Paul Cashin Architects & Keith Evans Architects’ transformation of a Southampton department store into a secondary school with community learning spaces is the overall winner of this year's West Fraser SterlingOSB Zero/RIBAJ competition
Edwin Jones Academy by Paul Cashin Architects & Keith Evans Architects – Paul Cashin, Keith Evans, Amy Blencoe, Alan Clarke
Praised by judge Holly Lewis for its ‘radical retrofit’, Edwin Jones Department Store in Southampton is transformed into a secondary school with community learning spaces.
Remodelling entails ‘additions and subtractions’, the architects comment, and these structural interventions into the exposed concrete frame make extensive use of SterlingOSB Zero as part of a simple and robust materials palette – manufactured offsite as modular cassettes. Corrugated external cladding refers to Southampton’s shipping container port.
The school’s public face is created by opening the existing building frame around the edges, connecting to the civic realm. The ground floor accommodates shops to East Street while, to the north, community sports spaces connect to playing fields in Hoglands Park via a reopened route through the site.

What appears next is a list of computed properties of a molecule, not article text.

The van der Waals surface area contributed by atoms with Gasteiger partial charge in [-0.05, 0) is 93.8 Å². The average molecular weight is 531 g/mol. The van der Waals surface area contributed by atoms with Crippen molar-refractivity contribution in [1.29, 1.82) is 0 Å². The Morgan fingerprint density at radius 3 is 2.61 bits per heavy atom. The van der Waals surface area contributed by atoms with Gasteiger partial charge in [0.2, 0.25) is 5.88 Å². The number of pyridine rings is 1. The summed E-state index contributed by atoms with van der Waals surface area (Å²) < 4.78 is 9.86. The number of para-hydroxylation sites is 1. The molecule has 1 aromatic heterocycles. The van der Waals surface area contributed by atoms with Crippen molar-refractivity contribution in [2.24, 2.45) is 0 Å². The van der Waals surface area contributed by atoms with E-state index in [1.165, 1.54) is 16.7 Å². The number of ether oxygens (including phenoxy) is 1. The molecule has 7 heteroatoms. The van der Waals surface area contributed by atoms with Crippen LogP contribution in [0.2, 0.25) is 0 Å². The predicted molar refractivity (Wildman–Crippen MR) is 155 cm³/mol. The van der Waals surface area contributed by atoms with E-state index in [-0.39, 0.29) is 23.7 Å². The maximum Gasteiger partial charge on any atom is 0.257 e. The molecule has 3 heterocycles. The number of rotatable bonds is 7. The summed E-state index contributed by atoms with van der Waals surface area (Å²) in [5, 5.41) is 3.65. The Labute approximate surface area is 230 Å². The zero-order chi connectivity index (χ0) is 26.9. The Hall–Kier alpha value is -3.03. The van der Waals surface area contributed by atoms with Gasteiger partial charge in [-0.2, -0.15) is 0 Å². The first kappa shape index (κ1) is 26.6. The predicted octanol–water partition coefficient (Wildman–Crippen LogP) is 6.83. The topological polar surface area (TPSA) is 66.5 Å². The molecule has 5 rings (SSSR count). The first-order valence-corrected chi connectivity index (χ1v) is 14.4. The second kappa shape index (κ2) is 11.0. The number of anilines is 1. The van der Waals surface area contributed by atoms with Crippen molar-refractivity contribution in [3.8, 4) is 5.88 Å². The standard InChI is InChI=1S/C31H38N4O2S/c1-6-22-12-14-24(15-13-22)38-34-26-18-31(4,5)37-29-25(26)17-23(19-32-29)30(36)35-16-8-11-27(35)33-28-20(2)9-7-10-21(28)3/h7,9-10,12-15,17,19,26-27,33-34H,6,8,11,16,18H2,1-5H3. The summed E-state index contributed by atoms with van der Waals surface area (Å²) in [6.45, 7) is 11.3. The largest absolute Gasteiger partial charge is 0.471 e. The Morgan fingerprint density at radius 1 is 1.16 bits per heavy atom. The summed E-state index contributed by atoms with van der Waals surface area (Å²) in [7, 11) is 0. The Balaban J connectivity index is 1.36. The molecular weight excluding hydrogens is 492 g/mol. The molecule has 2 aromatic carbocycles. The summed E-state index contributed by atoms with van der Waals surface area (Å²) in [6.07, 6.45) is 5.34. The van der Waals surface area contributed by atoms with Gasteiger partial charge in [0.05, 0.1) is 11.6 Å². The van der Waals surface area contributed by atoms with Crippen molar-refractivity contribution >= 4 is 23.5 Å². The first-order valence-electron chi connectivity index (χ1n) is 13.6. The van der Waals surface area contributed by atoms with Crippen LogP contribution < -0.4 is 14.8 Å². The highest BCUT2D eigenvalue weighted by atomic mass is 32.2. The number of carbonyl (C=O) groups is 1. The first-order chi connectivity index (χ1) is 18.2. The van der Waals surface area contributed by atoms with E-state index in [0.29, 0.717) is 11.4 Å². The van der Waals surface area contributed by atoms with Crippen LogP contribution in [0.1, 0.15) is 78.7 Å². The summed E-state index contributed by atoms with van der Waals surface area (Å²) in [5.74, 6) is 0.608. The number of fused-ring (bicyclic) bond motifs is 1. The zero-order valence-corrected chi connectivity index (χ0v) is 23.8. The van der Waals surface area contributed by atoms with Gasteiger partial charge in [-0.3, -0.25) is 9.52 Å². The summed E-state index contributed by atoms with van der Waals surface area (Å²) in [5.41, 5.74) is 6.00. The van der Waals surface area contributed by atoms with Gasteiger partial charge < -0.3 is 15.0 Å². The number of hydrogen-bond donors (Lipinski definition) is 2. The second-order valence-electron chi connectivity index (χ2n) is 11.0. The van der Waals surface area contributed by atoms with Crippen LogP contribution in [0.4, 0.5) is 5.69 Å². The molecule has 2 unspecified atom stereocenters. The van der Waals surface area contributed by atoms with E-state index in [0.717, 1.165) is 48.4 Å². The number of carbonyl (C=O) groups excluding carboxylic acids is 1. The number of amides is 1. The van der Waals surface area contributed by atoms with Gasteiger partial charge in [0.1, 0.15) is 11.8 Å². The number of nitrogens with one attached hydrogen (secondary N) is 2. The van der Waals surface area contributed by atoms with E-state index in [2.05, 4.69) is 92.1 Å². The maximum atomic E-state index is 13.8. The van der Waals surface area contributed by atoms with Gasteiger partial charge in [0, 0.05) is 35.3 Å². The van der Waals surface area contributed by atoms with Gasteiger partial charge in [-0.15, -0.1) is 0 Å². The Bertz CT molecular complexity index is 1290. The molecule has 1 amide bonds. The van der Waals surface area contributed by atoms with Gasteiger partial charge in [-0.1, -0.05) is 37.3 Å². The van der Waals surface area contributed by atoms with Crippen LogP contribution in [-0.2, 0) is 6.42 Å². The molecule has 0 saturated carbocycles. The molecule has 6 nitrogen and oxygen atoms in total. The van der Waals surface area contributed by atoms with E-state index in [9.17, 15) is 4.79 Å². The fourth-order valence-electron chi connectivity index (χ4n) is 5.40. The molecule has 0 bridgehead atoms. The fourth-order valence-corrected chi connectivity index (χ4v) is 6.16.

Pedestrianising the intermediary Houndwell Place further connects the school to the sports pitches, with the welcoming colonnaded entrance accessed from Queensway. ‘The design links areas in a very simple way,’ praised judge Stephen Proctor. ‘It properly engages with the context of the town.’
The school itself is arranged with a two-storey teaching wing to the north and south, with the halls, library and external spaces on levels in-between, separated by two full-height atriums. The building environment has a mixture of enclosed and open spaces with circulation covered but open to the elements for daylighting and natural ventilation. ‘If you look into it, it comes alive,’ said Proctor.
External terraces on various levels feature a wildflower garden, while the upper roofs have orchard planting alongside solar panels for a net-zero operation.
‘I like the thought that went into it,’ said judge Jan-Carlos Kucharek. ‘It feels real – a space that could work, with a palpable sense of identity.’ Lewis added: ‘They have been bold with messing with the existing building. I like the urban consideration, the modular elements and using SterlingOSB Zero for something that is repeated across the building is also sensible. It has an architectural ambition.’
See more on Department 4 Education
This year’s judging process